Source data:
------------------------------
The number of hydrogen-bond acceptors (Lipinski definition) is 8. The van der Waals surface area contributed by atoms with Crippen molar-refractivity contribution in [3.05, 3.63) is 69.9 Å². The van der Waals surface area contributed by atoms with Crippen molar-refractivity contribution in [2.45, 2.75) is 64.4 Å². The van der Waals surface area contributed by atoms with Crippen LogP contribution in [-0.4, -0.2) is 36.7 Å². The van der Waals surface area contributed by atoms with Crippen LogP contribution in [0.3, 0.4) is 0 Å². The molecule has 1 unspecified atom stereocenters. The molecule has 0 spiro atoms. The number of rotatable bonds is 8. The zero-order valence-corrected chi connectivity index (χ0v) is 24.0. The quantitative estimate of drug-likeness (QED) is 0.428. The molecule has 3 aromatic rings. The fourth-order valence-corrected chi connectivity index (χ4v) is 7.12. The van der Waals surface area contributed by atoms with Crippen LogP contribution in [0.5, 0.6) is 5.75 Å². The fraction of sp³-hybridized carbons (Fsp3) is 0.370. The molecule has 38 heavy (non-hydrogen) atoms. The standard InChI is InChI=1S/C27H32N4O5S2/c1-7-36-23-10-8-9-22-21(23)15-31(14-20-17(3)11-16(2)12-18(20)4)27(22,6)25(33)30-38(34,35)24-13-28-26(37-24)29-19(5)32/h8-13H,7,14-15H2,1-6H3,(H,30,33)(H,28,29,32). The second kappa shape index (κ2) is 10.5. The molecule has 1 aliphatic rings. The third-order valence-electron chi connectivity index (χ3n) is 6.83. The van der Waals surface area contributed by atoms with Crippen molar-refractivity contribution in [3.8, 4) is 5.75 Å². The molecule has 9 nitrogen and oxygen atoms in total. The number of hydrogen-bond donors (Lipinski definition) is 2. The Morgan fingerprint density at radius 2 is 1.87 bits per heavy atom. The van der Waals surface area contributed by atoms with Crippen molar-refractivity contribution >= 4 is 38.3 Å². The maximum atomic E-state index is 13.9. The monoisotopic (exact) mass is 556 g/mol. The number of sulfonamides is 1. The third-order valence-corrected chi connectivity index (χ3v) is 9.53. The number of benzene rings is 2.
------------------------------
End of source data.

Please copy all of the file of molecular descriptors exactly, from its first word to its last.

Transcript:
The number of hydrogen-bond acceptors (Lipinski definition) is 8. The van der Waals surface area contributed by atoms with Crippen molar-refractivity contribution in [3.05, 3.63) is 69.9 Å². The van der Waals surface area contributed by atoms with Crippen molar-refractivity contribution in [2.45, 2.75) is 64.4 Å². The van der Waals surface area contributed by atoms with Crippen LogP contribution in [-0.4, -0.2) is 36.7 Å². The van der Waals surface area contributed by atoms with Crippen LogP contribution in [0.3, 0.4) is 0 Å². The molecule has 1 unspecified atom stereocenters. The molecule has 0 spiro atoms. The number of rotatable bonds is 8. The zero-order valence-corrected chi connectivity index (χ0v) is 24.0. The quantitative estimate of drug-likeness (QED) is 0.428. The molecule has 3 aromatic rings. The fourth-order valence-corrected chi connectivity index (χ4v) is 7.12. The van der Waals surface area contributed by atoms with Crippen LogP contribution in [0.5, 0.6) is 5.75 Å². The fraction of sp³-hybridized carbons (Fsp3) is 0.370. The molecule has 38 heavy (non-hydrogen) atoms. The standard InChI is InChI=1S/C27H32N4O5S2/c1-7-36-23-10-8-9-22-21(23)15-31(14-20-17(3)11-16(2)12-18(20)4)27(22,6)25(33)30-38(34,35)24-13-28-26(37-24)29-19(5)32/h8-13H,7,14-15H2,1-6H3,(H,30,33)(H,28,29,32). The second kappa shape index (κ2) is 10.5. The molecule has 1 aliphatic rings. The third-order valence-electron chi connectivity index (χ3n) is 6.83. The van der Waals surface area contributed by atoms with Crippen molar-refractivity contribution in [3.8, 4) is 5.75 Å². The molecule has 9 nitrogen and oxygen atoms in total. The number of hydrogen-bond donors (Lipinski definition) is 2. The Morgan fingerprint density at radius 2 is 1.87 bits per heavy atom. The van der Waals surface area contributed by atoms with Crippen molar-refractivity contribution >= 4 is 38.3 Å². The maximum atomic E-state index is 13.9. The monoisotopic (exact) mass is 556 g/mol. The number of sulfonamides is 1. The third-order valence-corrected chi connectivity index (χ3v) is 9.53. The number of benzene rings is 2.